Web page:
Category Archives: Science Communication

Water Markets and Resource Monitoring

CERES

 

Recently Jay Famiglietti wrote and article for the Huffpost on what he dubs the “Blue Economy” and the role of modern business in that economy. For me this immediately calls to mind two ongoing debates in the world of water resource management: hydraulic fracturing and drought. I agree with Dr. Famiglietti on the scale of the problem, the immediacy and that there needs to be a more active part played by private industry. But I believe the water-as-a-commodity approach is not by definition a road to success.

Developing national markets for water would undoubtedly catalyze investment and valuation of water, but doing so is not equivalent to encouraging conservation. T Boone Pickens’ excursion into privatizing and marketing groundwater resources in Texas is a superb example of the legal tanglewood and resource-management myopia that could characterize a private water market if we are not careful. After all, private industry already holds sizeable influence over water resource development – think back to irrigation development in the era of big dams. And while the private industry should absolutely play a larger part in water resource development, there need to be checks established. Not necessarily regulation, but at the very least sufficient informationa cause Dr. Famiglietti has often championed.

Hydraulic fracturing and the ongoing drought gripping much of the Western United States could be the poster child for the difficulty of establishing an industrial valuation on a resource that is unequivocally essential to everyday life. While the blending of water-as-a-right and water-as-a-commodity is undeniably a tricky business, the issue often fails to develop to that stage. Uncertainty inevitably complicates the matter. Uncertainty about future water demand, about how long a drought will last and about the stability of an underground aquifer used for hydraulic fracturing waste water disposal. Any serious move on a nonrenewable water resource (i.e. groundwater) needs to approach each of these questions from the perspective of long-term risk analysis. Without enough information, this is virtually impossible.

So am I outright opposed to the idea of hydraulic fracturing? No. But I am opposed to the idea of risking irreversible damage to our nonrenewable water resources because an industry wants to guard its trade secrets. (Note that companies are guarding their fracking fluid formulas from the EPA, not simply from competitors). When it comes to water resources we don’t have a lot of wiggle room. If we botch what we have, we’re going to pay for it in droves down the line.

Any new developments in the water-as-a-resource field need to be matched by advances in technologies used to characterize and monitor that resource.

 

 

 

A few more interesting articles that I couldn’t help but share:

http://newswatch.nationalgeographic.com/2013/06/27/water-issues-ripple-through-obama-climate-change-speech/

http://www.huffingtonpost.com/peter-h-gleick/the-real-story-behind-the_1_b_1719554.html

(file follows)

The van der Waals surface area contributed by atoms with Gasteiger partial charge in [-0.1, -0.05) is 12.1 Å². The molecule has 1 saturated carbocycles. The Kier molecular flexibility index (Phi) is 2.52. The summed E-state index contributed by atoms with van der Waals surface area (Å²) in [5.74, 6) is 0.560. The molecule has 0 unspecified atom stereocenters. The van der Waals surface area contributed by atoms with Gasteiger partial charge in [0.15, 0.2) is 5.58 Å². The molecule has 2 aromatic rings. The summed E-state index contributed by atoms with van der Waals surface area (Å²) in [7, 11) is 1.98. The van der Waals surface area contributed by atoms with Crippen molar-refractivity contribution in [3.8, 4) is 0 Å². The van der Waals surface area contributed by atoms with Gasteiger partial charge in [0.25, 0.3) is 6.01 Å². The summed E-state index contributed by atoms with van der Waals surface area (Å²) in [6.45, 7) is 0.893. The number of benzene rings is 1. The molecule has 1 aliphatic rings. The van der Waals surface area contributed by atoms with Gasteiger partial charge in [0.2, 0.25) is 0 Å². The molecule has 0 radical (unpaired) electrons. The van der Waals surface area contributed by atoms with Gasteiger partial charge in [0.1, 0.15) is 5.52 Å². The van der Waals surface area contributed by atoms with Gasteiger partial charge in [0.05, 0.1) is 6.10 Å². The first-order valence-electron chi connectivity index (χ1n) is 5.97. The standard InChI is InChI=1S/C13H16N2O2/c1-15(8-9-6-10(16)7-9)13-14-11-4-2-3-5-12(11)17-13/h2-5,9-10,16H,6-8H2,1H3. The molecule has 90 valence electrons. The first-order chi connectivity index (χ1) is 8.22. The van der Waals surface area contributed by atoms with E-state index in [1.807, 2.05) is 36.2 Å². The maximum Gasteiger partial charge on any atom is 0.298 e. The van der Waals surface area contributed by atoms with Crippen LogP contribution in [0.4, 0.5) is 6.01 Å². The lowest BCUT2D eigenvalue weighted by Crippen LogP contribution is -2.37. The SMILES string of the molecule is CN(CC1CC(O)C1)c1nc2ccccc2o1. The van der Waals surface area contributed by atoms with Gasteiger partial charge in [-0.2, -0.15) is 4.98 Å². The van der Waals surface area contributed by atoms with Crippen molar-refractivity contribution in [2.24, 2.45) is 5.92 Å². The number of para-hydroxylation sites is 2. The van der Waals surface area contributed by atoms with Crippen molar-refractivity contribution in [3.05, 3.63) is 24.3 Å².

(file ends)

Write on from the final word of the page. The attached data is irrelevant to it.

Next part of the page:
http://thinkprogress.org/climate/2013/07/14/2291931/shale-shocked-sharp-rise-us-earthquakes-linked-to-fracking-wastewater-reinjection/?mobile=nc

 

Scientist-Artist Collaborations

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A piece from the artist Andy Goldsworthy

Science and art have each been passions of mine for quite some time, so when I stumbled on Positive Feedback I was thrilled. Positive Feedback is an initiative that encourages collaboration between scientists and artists. I love this. There is so much unexplored potential here, it’s kind of mind boggling. I’ve been involved in scientific research for a number of years now and have been sculpting since high school. This post will largely be from the perspective of a scientist. While I do enjoy sculpting, I’m not an artist in the sense that I present my work publicly or make a living doing so (that requires dedication and talent that is well beyond me).

An interdisciplinary collaboration such as this may seem far fetched, but in many ways the workflow of the two fields are similar. Experiment design and problem definition intimately relate to the creative process. Reflecting on the impact humans have on the environment and posing questions about those interactions could as easily describe a play-write as a it could a climate scientist. Spending a little extra time understanding how artists approach the creative process could pay huge dividends for scientists. After all, groundbreaking research is often not about a technically mind-boggling solution, but rather a new perspective.

As with any potential collaboration, those involved will inevitably eventually need to address funding. Artists and Scientists alike work on commission to a certain extent. No funding, no work. Although I can’t speak for funding in the art world, the world of science is experiencing a huge push towards carrying scientific research beyond the campuses of academia. Proposing collaborations with artists is an interesting way to consider this. By no means am I proposing that scientists treat artists as a PR firm to be used to fulfill grant obligations. The ultimate goal of this collaboration for scientists is to learn how artists approach communicating complex ideas. Science can be captivating, and carrying scientific research beyond the ivory tower shouldn’t be domestic drudgery.

What most excites me about the potential for collaboration between artists and scientists is the unknown. I have no idea where these collaborations will lead, and that’s exciting. As with most interdisciplinary work, artist-scientist collaborations will probably be difficult and involve a good deal of unpaid overtime, but in the end will be beneficial for everyone involved.